Pemmican – The Ultimate Survival Food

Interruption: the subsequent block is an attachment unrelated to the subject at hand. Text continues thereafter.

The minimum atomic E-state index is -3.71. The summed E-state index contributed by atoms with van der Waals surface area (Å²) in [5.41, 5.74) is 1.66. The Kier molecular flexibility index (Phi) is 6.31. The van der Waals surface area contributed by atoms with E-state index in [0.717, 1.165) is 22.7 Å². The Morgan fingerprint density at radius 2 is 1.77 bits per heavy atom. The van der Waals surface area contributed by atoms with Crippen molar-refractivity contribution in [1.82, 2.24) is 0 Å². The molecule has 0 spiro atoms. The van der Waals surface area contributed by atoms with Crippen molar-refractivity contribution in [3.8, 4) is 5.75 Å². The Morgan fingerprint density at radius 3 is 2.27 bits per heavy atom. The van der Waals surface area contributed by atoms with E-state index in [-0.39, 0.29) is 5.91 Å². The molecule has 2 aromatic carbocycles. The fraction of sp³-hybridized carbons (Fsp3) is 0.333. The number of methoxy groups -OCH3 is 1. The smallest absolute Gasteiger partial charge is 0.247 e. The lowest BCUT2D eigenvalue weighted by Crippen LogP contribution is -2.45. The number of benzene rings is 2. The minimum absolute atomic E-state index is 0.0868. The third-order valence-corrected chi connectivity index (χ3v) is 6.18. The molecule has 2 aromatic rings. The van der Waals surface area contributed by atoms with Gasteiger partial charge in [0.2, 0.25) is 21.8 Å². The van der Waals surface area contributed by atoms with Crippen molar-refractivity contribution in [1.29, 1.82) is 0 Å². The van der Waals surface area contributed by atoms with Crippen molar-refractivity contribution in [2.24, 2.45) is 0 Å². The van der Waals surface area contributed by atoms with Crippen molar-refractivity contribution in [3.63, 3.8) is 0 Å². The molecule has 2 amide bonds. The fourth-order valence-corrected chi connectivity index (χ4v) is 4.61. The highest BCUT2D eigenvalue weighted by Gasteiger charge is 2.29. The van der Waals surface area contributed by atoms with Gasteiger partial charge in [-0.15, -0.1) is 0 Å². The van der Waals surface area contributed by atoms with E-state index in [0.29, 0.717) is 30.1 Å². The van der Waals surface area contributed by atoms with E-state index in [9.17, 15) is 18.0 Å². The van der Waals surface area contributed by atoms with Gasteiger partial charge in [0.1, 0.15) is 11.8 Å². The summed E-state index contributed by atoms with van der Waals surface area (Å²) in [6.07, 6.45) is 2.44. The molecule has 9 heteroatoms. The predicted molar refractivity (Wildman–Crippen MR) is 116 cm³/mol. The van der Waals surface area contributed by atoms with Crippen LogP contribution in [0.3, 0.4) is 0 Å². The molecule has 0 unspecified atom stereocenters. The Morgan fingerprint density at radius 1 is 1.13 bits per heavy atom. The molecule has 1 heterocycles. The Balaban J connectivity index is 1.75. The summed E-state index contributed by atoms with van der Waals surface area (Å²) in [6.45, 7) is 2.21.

This is pemmican. It’s food from the 18th and 19th centuries,originally made by indigenous peoples in NorthAmerica and then used by voyagers, frontiersmen,and explorers alike. It is a highly condensed nutritious form offood. It’s in fact, the ultimate survival food. Over the next few episodes, we’re goingto talk about exactly what pemmican is, howit was made historically, how you can makeit in your modern kitchen and also how wecan cook with it, whether it’s at home,at an historical event or in your next survival outing. I want to thank you for joining us today on18th Century Cooking with Jas Townsend and Son. Pemmican was traditionally made of just twoor three ingredients; dried meat, animal fats,and dried berries. At the height of it’s production, from thelate 18th century to the mid 19th century,the vast majority of it was made with bison,although at times deer, moose and elk wereused depending upon availability. A group of people called the Metis were mostfamous for their pemmican. The Metis were a unique people group withtheir own cultural identity. They originated from the descendants of Frenchvoyageurs and their Native American wives. They were responsible for most of the pemmicanthat was sold and traded throughout the northernregions of North America. The Metis people developed an entire societalstructure based upon the buffalo hunt. While the men hunted buffalo, the women processedthem. Period accounts say that a skilled Metis womancould dismantle up to 10 buffalo carcassesa day leaving very little behind for the wildanimals to scavenge. Once the useable portions of the animal wereharvested, they’d be processed over thenext few days. The meat was cut into thin strips and laidout on wooden racks to dry near the fire andin the heat of the sun. The skins were stripped of their hair andsewn into rawhide bags that would be usedto store the pemmican. Suet was melted and refined into tallow andthe bones were cracked and the delicate marrow extracted. A single bison cow when processed properly,would produce about 250 pounds of raw meator about 50 pounds of dried meat. This same cow would produce, also, about 50pounds of rendered tallow. The dried meat was pulverized and placed intorawhide bags. Sometimes dried berries were mixed in. Then the liquid suet was poured in over thetop and mixed in well. Then the bag was sewn shut. Pemmican produced and stored in this fashionwould last a long time. Some reports suggest 10, 20, even 30 years. It was the ultimate survival food. In our next episode, we’ll show you howyou can make this authentic pemmican at home. If you haven’t already, please subscribeto our YouTube channel. You can also visit our website and you canrequest a print catalog. I want to thank you for joining us today as we savor the flavors and the aromas of the 18th century.